The large street demonstrations in scores of cities and towns across the country are bringing sudden and sweeping changes to police practices and accountability.
Minneapolis is preparing to disband and rebuild its police department.
California is poised to ban the use of police chokeholds.
Dozens of cities are considering redirecting millions in taxpayer funds from America’s heavily militarized police departments to education, health care, housing and other needs of black and Hispanic neighborhoods that have been underinvested in for generations.
New York took a step toward reform with the repeal Tuesday evening of a state law known as 50-a, a decades-old measure that has allowed the police to keep the disciplinary and personnel records of officers secret. Gov. Andrew Cuomo is expected to sign the bill.”
Thank you Mara Gay. I recently said, we should make police forces choose between being disbanded, or giving up their police union. Here are two good comments which followed this op-ed, and one addresses the union issue. I didn’t know these corrupt and evil unions were created by something called the Taylor Law, which FDR opposed.
As a retired NYC Assistant District Attorney I couldn’t agree more with this article. To many times we were forced to put bad cops on the witness stand without a jury knowing about their violent, racist, biased past conduct. All to often, a cops prior history was hidden from prosecutors and that impounded the problem. I wish the press would start investigating the courts and the histories of Judges in the process also. I believe that would show the public just how racist some judges were/are. Compare sentencing between white and minority defendants and show the public the truth. In 24 years as a prosecutor I caught cops: lying about an arrest, lying during testimony and falsifying paperwork about an arrest. I found cops lying together and shielded by the “blue wall do silence”. Every time I caught a cop doing any of the above, nothing happened to them. No perjury charges. No admonishment from the court or supervisors. Nothing! After 24 years of trying to fix the system from within, I was terminated. My only hope is that retired prosecutors and judges will come forward and tell their stories truthfully. Tell the public how as prosecutors we weren’t allowed to talk to cops for days after they were involved in a shooting. Cops spoke to their union lawyers before speaking to prosecutors. Can you imagine! 50 a needed to be repealed years ago as it just allowed dirty cops to stay on the force. And trust me, there are plenty of dirty cops. How may NYC police scandals took place?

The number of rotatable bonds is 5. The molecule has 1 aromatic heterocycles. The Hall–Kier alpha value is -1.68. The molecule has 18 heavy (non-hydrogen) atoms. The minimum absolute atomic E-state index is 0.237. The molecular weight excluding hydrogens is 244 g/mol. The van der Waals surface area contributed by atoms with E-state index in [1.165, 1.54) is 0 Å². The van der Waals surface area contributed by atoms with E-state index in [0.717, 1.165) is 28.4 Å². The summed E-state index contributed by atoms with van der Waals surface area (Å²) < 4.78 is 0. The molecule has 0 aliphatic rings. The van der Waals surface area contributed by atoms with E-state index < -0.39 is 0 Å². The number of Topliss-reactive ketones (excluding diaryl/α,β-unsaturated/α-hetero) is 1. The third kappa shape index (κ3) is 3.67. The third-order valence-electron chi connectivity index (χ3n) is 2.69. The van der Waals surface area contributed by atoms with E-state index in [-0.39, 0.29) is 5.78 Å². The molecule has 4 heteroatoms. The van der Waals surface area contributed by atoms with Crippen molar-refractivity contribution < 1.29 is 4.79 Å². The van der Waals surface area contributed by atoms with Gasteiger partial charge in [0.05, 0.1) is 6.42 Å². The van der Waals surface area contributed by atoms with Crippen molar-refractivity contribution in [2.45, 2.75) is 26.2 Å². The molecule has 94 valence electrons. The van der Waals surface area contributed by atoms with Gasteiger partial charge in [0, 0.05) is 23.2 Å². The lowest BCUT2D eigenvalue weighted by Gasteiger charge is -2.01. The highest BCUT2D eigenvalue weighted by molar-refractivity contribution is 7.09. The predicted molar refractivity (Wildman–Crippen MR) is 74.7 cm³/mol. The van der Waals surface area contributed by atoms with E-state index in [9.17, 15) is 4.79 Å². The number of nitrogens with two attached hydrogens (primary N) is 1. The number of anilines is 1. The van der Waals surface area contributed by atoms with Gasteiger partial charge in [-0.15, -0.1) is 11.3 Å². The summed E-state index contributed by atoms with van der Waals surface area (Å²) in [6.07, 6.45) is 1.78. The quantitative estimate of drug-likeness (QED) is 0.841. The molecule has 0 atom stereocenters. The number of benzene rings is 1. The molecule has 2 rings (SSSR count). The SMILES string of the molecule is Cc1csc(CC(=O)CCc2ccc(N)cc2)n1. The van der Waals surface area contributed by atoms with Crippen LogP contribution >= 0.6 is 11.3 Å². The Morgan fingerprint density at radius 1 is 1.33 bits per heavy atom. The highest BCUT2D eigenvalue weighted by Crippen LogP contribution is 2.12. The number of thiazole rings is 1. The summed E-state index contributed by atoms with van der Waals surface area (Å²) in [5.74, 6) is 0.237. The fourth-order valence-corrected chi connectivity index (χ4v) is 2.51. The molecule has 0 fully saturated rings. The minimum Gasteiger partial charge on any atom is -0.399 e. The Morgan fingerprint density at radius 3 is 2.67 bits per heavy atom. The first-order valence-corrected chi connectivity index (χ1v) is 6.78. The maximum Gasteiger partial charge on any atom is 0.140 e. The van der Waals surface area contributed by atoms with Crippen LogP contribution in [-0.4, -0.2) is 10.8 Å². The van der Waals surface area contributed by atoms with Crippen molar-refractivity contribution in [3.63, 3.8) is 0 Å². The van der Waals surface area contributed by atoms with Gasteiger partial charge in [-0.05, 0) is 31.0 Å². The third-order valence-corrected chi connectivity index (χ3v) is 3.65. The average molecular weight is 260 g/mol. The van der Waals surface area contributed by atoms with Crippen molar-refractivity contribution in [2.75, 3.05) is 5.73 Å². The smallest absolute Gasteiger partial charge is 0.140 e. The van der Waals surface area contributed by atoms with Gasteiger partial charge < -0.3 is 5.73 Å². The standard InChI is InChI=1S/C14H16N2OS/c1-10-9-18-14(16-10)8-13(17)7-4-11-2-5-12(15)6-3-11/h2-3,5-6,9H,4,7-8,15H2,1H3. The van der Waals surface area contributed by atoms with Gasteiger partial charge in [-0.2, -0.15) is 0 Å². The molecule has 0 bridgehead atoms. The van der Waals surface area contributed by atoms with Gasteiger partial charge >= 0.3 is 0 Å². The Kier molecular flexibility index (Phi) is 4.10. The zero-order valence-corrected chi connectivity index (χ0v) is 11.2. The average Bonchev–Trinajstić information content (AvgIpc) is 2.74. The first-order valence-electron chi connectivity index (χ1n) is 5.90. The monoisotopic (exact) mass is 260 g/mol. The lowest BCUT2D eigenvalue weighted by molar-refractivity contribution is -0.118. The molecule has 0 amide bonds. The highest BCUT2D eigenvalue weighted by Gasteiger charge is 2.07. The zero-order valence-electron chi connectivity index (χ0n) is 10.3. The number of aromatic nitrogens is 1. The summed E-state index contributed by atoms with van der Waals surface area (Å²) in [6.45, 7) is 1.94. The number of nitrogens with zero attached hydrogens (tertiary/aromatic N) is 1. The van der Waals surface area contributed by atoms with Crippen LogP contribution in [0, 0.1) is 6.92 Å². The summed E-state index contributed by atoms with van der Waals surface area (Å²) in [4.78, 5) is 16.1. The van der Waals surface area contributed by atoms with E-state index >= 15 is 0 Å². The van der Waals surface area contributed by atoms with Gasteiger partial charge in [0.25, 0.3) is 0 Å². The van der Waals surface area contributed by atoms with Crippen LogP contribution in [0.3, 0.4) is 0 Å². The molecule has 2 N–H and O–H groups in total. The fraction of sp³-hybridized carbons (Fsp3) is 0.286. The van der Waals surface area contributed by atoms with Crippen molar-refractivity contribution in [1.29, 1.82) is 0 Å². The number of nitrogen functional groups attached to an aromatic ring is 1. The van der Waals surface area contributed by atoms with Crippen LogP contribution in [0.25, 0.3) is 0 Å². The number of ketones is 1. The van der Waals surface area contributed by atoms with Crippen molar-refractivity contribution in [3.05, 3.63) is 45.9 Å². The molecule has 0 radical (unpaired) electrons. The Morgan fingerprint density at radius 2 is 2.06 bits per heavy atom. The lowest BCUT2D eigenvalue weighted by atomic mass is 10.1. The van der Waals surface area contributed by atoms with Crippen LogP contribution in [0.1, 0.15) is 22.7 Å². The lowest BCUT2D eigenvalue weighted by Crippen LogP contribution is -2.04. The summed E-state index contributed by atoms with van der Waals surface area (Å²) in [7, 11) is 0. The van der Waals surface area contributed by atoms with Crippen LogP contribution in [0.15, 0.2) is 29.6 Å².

Thank you and agreed Mara. The next step should be the repeal of the Taylor law that granted police the right to unionize. I vaguely recall during 1967 the debate about this statute, it was far from universally praised. FDR felt it was inappropriate for the public sector to unionize and negotiate against the public interest. Another change should be the prohibition of any officer wearing a badge from concealing his badge number. As a taxpayer who funds the department I have the right to know who’s interacting with me. Patrick (the Jackal) Lynch, the head of the union,has for years been inciting his membership to view us as the enemy. His screeds have only increased recently. From this person’s perspective, the war was begun by the police decades ago and has only been enhanced with the militarization since 9-11. Its long past time we brought these renegades under control. If its only a few bad apples and not a diseased orchard then let the good apples stand up and be counted.
By Nick Corasaniti and Stephanie Saul
March 27, 2019, 1 comment
“NEWARK — After football practice one summer evening in 2008, a Pop Warner league coach and two of his players were driving through the Clinton Hill section of Newark when a car swerved and blocked their path. Suddenly six police officers emerged from unmarked vehicles and forced them out of their car at gunpoint.
“I felt like this: Don’t kill me, just send me to jail. Please don’t kill me,” one of the boys, Tony Ivey Jr., then 13, would later say in a videotaped interview.
The officers, members of a narcotics squad, searched the car and found nothing but football equipment. The coach had been taking the boys to get hamburgers.
The episode became known as the case of the Pop Warner Three, and it was one of more than 400 misconduct allegations cited two years later when the American Civil Liberties Union of New Jersey asked the Justice Department to investigate the Newark police.
Newark’s mayor, Cory Booker, had swept into office in 2006 pledging a safer city through zero tolerance on crime. And while killings actually rose in his first year, over the next three they fell to historic lows. Yet grievances against the police were piling up in the city’s black wards, with allegations of racial profiling, unlawful stops and excessive force. The A.C.L.U. and local activists pressed for reforms, complaining about pushback from Mr. Booker, whose administration was promoting the plunging homicide rate.
And when the A.C.L.U. finally went public with its plea to the Justice Department, the mayor went on WNYC radio, telling an interviewer that the petition was “one of the worst ways” to bring about meaningful change. “We don’t need people who are going to frustrate, undermine and mischaracterize our agency,” he added.”
This is a depressing, complicated story. Maybe Corey Booker wasn’t a total fraud, but he was a reckless coward, unleashing an out of control and over powerful police department on his city, and then claiming successes that weren’t base on accurate data. I can also find reasons to defend the young mayor. It is hard to go up against a police union that might make your life miserable, or even kill you. It is not his fault that there were and are too many guns on the street. I’m not sure I could have done a better job, and I certainly didn’t have the guts to even try.